Background: Clear-cell renal cell carcinoma (ccRCC) is one of the most common malignancies in humans and is usually associated with poor outcomes. Cancers are considered to be genetic diseases. Therefore, a better understanding of genetic alterations that are related to disease progression or poor prognosis can help to more precisely identify high-risk patients and treat them more effectively. The aim of this study was to examine the frequency of whole chromosome 9 loss (monosomy of chromosome 9) and its prognostic value in patients with ccRCC.
Materials and methods: Single nucleotide polymorphism-based chromosome microarray (CMA) analysis was performed on 103 resected specimens from patients with ccRCC who had undergone partial or radical nephrectomy between January 2002 and March 2017 at Fox Chase Cancer Center. Monosomy 9 was correlated with clinicopathologic parameters and recurrence-free survival.
Results: Chromosome 9 loss was detected in 31 (30%) of 103 tumors. Tumors with chromosome 9 loss had higher histologic grade (3 and 4; P < .001) and pathologic stage (P < .001). In 59 patients with non-metastatic ccRCC, chromosome 9 loss was also associated with higher recurrence rate and shorter recurrence-free survival (RFS) (12-month RFS, 77.8%; 95% confidence interval, 36.5%-93.9% for chromosome 9 loss vs. 95.7%; 95% confidence interval, 84.0%-98.9% for no loss; P = .002).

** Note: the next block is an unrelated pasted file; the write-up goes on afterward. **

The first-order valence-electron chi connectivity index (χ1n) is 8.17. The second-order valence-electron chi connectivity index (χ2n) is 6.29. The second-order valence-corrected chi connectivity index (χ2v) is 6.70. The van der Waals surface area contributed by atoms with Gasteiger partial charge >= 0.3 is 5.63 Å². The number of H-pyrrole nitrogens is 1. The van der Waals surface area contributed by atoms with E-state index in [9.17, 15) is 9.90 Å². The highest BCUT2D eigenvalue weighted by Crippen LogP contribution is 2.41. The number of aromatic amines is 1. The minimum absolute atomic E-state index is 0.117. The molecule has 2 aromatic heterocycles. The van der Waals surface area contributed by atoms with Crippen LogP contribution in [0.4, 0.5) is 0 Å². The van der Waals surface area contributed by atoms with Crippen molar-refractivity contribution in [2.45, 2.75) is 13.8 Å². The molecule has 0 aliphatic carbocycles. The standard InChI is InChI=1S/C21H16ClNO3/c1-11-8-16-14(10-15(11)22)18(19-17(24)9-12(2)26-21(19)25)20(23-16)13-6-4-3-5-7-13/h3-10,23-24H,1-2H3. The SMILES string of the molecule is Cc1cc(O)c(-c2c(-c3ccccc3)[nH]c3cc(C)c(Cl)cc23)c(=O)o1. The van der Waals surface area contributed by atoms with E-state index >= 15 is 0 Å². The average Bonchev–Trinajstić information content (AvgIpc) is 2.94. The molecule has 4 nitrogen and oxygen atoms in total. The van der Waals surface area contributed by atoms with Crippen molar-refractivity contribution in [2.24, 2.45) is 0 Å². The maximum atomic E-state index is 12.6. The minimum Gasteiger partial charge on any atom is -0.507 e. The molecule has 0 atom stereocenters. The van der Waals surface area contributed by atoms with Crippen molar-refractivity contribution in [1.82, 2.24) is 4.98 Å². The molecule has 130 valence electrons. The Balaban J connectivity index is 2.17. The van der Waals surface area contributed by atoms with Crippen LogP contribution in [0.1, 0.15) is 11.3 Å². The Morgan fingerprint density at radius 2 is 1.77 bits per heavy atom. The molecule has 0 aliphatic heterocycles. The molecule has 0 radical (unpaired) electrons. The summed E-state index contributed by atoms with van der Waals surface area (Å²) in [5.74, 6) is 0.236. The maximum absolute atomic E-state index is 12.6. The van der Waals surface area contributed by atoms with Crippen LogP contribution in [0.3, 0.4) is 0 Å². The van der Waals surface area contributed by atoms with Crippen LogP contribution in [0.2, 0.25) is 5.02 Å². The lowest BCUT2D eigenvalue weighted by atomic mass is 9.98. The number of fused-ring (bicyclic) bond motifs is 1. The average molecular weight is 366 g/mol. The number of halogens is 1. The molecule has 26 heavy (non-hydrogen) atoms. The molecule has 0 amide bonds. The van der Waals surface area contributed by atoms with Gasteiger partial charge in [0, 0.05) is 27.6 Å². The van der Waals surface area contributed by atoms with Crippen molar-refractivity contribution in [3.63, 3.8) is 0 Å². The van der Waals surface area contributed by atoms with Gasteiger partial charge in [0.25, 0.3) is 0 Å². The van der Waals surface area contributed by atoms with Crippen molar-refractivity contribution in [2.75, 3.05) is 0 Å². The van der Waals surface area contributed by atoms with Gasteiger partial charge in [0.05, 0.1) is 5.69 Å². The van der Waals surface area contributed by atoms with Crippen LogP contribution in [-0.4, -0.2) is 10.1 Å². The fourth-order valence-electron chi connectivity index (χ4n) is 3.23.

Conclusions: Chromosome 9 loss was found in 30% of patients with ccRCC and correlated with higher grade, advanced stage, and shorter RFS in patients with Stage I to III ccRCC.
Keywords: Chromosome 9; Kidney cancer; Prognosis; Recurrence; Renal cell carcinoma.
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